2 AM Saturday
"So," Renee asked, "did you ever dream we would be doing this?"
"If I'd have known," Laura groaned, "I'd have gone to bed earlier."
Laura and I were standing elbow to elbow pulling pinfeathers from two little roosters we had just harvested. You see, a raccoon inspired us to butcher these little beauties. At about 1:30 a.m. we were all awakened by a ruckus in the yard where the chickens are penned. Horrendous scream after horrendous blood-curdling scream exploded from the pen of the little cockerels. The screams only briefly blotted out the flop and drumming of dozens of wings as they were fighting off the intruder.
Peter, Richard and I grabbed flashlights and ran out to find a raccoon scrambling about in the pen. In the beams of our lights he was groping to find his exit point while we were circling the pen to find his entry point. The areas we had feared vulnerable were still soundly fortified. The pen still looked impenetrable but the presence of the coon was chilling testimony to our error. We three circled and circled the pen, as the raccoon ran to the concealed roofed area of the chickens' roosts. The poor little terrified and battle-weary cockerels cowered in the farthest corner from the raccoon. I ran to enlist John and Emory, Peter ran to get the air rifle, and Richard continued searching the pen for the breach.
While circling the pen, Richard tried to keep an eye on the vermin, but with only one flashlight beam to illuminate the area the raccoon was able to slip out. Since Richard was near the cowering cockerels when he noted the raccoon's absence he deduced the breach in cage integrity was on the opposite side in the roofed chicken roost area. Relaxed that the critter was gone, Peter and Richard opened the gate to the roost area. Aha, the hole the raccoon had created - it had pushed the fencing away from where the roofing extended down. Some clips and nails had given way letting a slit open in the construction. Emory held a flashlight while Peter wove taunt wire into the fencing to repair the slit.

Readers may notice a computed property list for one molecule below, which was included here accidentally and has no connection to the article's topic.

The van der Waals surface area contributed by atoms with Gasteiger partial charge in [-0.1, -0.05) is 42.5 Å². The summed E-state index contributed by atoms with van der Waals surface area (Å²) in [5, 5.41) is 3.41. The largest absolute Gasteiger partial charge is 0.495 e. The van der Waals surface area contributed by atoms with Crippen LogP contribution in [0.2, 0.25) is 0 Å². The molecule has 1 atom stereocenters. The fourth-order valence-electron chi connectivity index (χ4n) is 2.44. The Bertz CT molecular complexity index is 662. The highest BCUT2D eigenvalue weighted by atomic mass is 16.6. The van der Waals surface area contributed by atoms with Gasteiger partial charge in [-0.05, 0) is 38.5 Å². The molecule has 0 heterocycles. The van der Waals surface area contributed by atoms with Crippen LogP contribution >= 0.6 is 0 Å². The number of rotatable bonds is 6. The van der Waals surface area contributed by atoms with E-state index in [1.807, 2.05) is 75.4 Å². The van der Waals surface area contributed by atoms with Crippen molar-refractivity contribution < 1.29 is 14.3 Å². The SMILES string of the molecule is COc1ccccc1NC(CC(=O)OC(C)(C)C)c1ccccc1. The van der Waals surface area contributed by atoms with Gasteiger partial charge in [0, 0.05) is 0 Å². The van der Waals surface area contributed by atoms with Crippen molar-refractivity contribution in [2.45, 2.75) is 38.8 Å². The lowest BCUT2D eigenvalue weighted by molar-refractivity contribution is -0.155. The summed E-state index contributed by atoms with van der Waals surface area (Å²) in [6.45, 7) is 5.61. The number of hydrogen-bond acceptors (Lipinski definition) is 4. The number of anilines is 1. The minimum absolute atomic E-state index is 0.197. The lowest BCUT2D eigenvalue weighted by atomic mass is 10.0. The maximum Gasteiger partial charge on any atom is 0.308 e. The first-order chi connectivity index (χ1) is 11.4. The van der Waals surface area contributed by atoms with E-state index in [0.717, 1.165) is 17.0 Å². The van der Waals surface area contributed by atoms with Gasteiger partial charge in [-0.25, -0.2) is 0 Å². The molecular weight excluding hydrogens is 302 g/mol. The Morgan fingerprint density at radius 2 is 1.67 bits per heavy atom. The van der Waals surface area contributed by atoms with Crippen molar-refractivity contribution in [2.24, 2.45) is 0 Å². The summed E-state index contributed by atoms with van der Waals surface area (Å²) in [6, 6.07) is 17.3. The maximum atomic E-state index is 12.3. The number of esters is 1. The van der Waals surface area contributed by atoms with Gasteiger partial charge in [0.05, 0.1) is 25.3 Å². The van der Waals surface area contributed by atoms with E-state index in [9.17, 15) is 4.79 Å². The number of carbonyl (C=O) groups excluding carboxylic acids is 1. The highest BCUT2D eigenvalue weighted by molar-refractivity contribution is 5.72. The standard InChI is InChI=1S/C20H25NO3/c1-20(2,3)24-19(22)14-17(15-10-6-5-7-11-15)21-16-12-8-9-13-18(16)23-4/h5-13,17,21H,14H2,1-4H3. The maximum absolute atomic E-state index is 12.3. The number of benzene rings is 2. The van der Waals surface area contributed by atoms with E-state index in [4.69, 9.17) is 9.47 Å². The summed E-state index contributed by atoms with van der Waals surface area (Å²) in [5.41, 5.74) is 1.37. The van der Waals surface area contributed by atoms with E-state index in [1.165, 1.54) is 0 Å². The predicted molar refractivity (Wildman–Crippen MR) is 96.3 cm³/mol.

As they worked Richard tallied the damage. The count yielded five casualties - one dead and four wounded. Two of the wounded needed recovery time and further assessment later at a more civil hour. The other two were in critical condition needing immediate harvest.
In the time it took to boil water, Richard sorted out how to butcher the chickens. He had to reach back in his vintage memories to a time when he was a young boy at his maternal grandmother's side. For me, I discovered I had no memory of how to process a chicken. By the time I was old enough to learn chicken butchering my grandparents were all dead, and my parents had discovered a butchery that would process home-grown chickens. So much for being a farm girl!
Richard slaughtered, dipped in hot water and plucked the birds. He brought the carcasses in for Laura and me to finish cleaning. Since he plucked them by the light of a single yellow bug light on the porch many feathers were left behind. Laura and I had our work laid out for us. We mustered our pluck (courage) and plunged in. A half hour later we came up for air. Together we survived our learning and grew in female bonding over the sacrificed cockerels. By 4 a.m. we all went to bed.
We relied on memories to build memories beyond our dreams.